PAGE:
HARTFORD, CT — It didn’t get a lot of attention compared to the big-ticket items in Gov. Dannel P. Malloy’s two-year, $41.5 billion budget, but one of the programs that the state no longer wants any part of funding is the cost of the resident state troopers that cover 54 towns.
Currently the state foots the bill for only 15 percent of the cost of troopers. Malloy wants the towns that use troopers to pay 100 percent of the cost – which he estimates would save the state, which is facing a $1.6 billion budget deficit next year, $1.5 million annually.
The governor is also proposing charging each town $750 for every constable in town supervised by a resident state trooper, which he estimates would put another $200,000 annually in the state coffers.
“This is very, very troubling, especially as towns try to grapple with other budget cuts to school and municipal aid,” Betsy Gara, executive director of the Connecticut Council of Small Towns, said Thursday.
“The percentage of costs for towns that use the program has continually risen over the past few years,” Gara said. “It’s a shame because the resident state trooper program has been a great success.”
In the last budget cycle, the municipalities’ share of the resident state trooper costs went from 70 percent to its current 85 percent of the cost.
The program, which operates in 54 communities, allows a state trooper to serve as the top law-enforcement official in a town and supervise local officers. When it was launched in 1947, the state paid for the full cost of the program.
Thirty-three towns have one resident trooper, 11 have two, and eight have three or more, including Mansfield, which has eight.
Two of them, Bridgewater and Roxbury, share one trooper.
The total number of troopers assigned to towns is 97.
Resident troopers have the same powers as regular state police officers and are entitled to the same rights and subject to the same rules and regulations as the State Police.
A town that wants resident troopers must enter into a contract with the State Police. The contract can be for up to two years and may be terminated by either party.
Mansfield Town Manager Matt Hart, whose town uses more resident troopers than any other town in the state, said the town is “very reliant’’ on resident troopers, but the cost is becoming a problem.
“A few years back we had 14-15 troopers and the cost of the program was $1.1 million,” Hart said. “Now we are down to the eight troopers but our costs are up to $1.5 million.”
Hartt said Mansfield conducted a police services study back in 2012 and decided to stick with the resident trooper program, in part, because of cost. Hart said if the entire cost was placed back on the towns, as Malloy is suggesting, “I’m not sure that is still the case.”
In explaining the governor’s rationale for turning over the entire cost of the program to the towns at a budget briefing on Wednesday, Office of Policy and Management Secretary Ben Barnes said: “It always seemed to me that they should consider working together and forming regional police departments. If I were a town leader I would consider that a cost effective alternative.”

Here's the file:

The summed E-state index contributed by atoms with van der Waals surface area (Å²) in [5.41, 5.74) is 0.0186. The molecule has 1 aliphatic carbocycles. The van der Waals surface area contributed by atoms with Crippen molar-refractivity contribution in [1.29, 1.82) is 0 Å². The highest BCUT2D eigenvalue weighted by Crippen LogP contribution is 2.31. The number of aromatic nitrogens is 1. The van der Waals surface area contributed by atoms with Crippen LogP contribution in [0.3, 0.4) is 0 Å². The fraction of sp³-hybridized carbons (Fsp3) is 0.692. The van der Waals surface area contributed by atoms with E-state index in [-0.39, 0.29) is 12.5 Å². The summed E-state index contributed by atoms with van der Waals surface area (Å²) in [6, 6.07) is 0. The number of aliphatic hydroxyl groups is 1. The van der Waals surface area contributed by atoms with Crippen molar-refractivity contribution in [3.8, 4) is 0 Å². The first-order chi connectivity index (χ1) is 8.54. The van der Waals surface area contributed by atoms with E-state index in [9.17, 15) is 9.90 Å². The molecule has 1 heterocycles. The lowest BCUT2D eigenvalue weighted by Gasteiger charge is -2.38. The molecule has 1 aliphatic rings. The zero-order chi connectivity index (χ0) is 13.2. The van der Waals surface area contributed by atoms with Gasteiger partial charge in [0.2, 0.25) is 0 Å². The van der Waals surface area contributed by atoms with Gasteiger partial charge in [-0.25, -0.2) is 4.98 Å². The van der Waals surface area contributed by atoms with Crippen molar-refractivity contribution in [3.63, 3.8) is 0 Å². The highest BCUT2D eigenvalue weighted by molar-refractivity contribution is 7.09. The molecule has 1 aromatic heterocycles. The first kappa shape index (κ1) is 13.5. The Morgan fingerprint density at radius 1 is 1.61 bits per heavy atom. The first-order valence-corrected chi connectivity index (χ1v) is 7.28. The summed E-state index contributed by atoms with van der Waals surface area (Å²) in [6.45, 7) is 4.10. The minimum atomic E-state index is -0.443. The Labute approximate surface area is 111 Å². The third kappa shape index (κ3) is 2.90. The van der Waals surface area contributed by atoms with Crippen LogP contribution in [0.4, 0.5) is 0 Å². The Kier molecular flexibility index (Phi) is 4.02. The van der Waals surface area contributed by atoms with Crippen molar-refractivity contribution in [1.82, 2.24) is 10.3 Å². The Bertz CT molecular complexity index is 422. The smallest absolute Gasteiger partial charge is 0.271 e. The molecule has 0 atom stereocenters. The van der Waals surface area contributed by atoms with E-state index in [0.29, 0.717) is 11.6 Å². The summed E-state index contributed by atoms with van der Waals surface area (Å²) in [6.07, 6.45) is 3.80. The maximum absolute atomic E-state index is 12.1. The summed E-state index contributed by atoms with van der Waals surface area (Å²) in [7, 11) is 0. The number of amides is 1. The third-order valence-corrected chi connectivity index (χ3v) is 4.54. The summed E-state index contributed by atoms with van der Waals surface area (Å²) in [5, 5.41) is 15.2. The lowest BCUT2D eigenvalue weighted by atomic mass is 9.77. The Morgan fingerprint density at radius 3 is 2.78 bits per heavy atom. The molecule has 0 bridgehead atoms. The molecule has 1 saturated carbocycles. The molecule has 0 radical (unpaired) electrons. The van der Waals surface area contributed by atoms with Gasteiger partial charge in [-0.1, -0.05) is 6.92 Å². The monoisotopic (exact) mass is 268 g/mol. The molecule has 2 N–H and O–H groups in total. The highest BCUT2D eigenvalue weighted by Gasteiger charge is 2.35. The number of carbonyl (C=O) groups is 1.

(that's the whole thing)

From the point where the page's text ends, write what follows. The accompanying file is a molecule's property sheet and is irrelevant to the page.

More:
Hart said he heard Barnes’ suggestion about forming regional police departments, but he said that is easier said than done.
“A regional policing system is an interesting concept,” Hart said. “But a multi-system creates issues such as who would be the employer. The state could help us out by establishing state statutes in creating regional police districts – just as they have done in establishing regional health districts.”
Hart added that since Mansfield has eight resident troopers many times those troopers are called on to help with policing issues in neighboring towns.
“We’re glad to help our neighbors,” Hart said, but he added none of the towns pick up the costs of salaries or benefits that Mansfield currently foots.
Gara noted that the towns also pay 100 percent of any overtime costs and a portion of fringe benefits directly associated with overtime costs.
Gara that COST is continuing to explore the option, as Barnes suggesting, of having towns share police services, as Bridgewater and Roxbury do.
But she also added that there are other benefits to a resident trooper program that money can’t cover.
“Having a resident state trooper in town means you have a true partner in your town,” she said.
“The resident troopers work in the school systems, especially as part of the D.A.R.E. (Drug Abuse Resistance Education) program and are known and seen by those in the community and neighborhoods they work in.
“It’s a program we’d like to retain,” Gara said, adding COST would be discussing policing options with its members who use resident troopers while keeping an eye on whether Malloy’s recommendation is approved by the full General Assembly.